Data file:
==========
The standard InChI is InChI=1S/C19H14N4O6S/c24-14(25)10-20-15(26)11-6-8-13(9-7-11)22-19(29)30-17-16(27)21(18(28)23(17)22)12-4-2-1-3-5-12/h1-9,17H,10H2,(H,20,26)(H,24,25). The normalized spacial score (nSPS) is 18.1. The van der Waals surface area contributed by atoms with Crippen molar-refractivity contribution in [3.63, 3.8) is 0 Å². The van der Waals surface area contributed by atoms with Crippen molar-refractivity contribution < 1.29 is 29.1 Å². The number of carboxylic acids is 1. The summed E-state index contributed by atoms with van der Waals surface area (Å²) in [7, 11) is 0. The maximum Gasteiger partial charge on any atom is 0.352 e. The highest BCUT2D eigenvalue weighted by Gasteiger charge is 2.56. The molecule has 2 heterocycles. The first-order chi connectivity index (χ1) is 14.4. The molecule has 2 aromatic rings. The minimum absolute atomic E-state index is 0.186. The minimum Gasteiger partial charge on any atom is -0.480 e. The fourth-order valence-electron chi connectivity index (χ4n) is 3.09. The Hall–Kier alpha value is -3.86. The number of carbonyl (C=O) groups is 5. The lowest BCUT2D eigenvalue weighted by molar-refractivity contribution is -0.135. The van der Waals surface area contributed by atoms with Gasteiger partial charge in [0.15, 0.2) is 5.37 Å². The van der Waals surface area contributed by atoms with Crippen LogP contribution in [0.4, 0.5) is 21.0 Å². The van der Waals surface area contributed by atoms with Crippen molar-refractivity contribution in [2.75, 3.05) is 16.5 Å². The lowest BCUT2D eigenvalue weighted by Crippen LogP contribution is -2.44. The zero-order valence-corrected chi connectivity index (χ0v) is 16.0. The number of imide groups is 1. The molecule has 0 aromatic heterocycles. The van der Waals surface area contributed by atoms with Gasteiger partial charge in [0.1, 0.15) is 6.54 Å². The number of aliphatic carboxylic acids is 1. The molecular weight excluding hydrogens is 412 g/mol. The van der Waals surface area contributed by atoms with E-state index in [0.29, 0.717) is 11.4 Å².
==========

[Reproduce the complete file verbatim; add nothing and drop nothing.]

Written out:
The standard InChI is InChI=1S/C19H14N4O6S/c24-14(25)10-20-15(26)11-6-8-13(9-7-11)22-19(29)30-17-16(27)21(18(28)23(17)22)12-4-2-1-3-5-12/h1-9,17H,10H2,(H,20,26)(H,24,25). The normalized spacial score (nSPS) is 18.1. The van der Waals surface area contributed by atoms with Crippen molar-refractivity contribution in [3.63, 3.8) is 0 Å². The van der Waals surface area contributed by atoms with Crippen molar-refractivity contribution < 1.29 is 29.1 Å². The number of carboxylic acids is 1. The summed E-state index contributed by atoms with van der Waals surface area (Å²) in [7, 11) is 0. The maximum Gasteiger partial charge on any atom is 0.352 e. The highest BCUT2D eigenvalue weighted by Gasteiger charge is 2.56. The molecule has 2 heterocycles. The first-order chi connectivity index (χ1) is 14.4. The molecule has 2 aromatic rings. The minimum absolute atomic E-state index is 0.186. The minimum Gasteiger partial charge on any atom is -0.480 e. The fourth-order valence-electron chi connectivity index (χ4n) is 3.09. The Hall–Kier alpha value is -3.86. The number of carbonyl (C=O) groups is 5. The lowest BCUT2D eigenvalue weighted by molar-refractivity contribution is -0.135. The van der Waals surface area contributed by atoms with Gasteiger partial charge in [0.15, 0.2) is 5.37 Å². The van der Waals surface area contributed by atoms with Crippen LogP contribution in [0.4, 0.5) is 21.0 Å². The van der Waals surface area contributed by atoms with Crippen molar-refractivity contribution in [2.75, 3.05) is 16.5 Å². The lowest BCUT2D eigenvalue weighted by Crippen LogP contribution is -2.44. The zero-order valence-corrected chi connectivity index (χ0v) is 16.0. The number of imide groups is 1. The molecule has 0 aromatic heterocycles. The van der Waals surface area contributed by atoms with Gasteiger partial charge in [0.1, 0.15) is 6.54 Å². The number of aliphatic carboxylic acids is 1. The molecular weight excluding hydrogens is 412 g/mol. The van der Waals surface area contributed by atoms with E-state index in [0.29, 0.717) is 11.4 Å².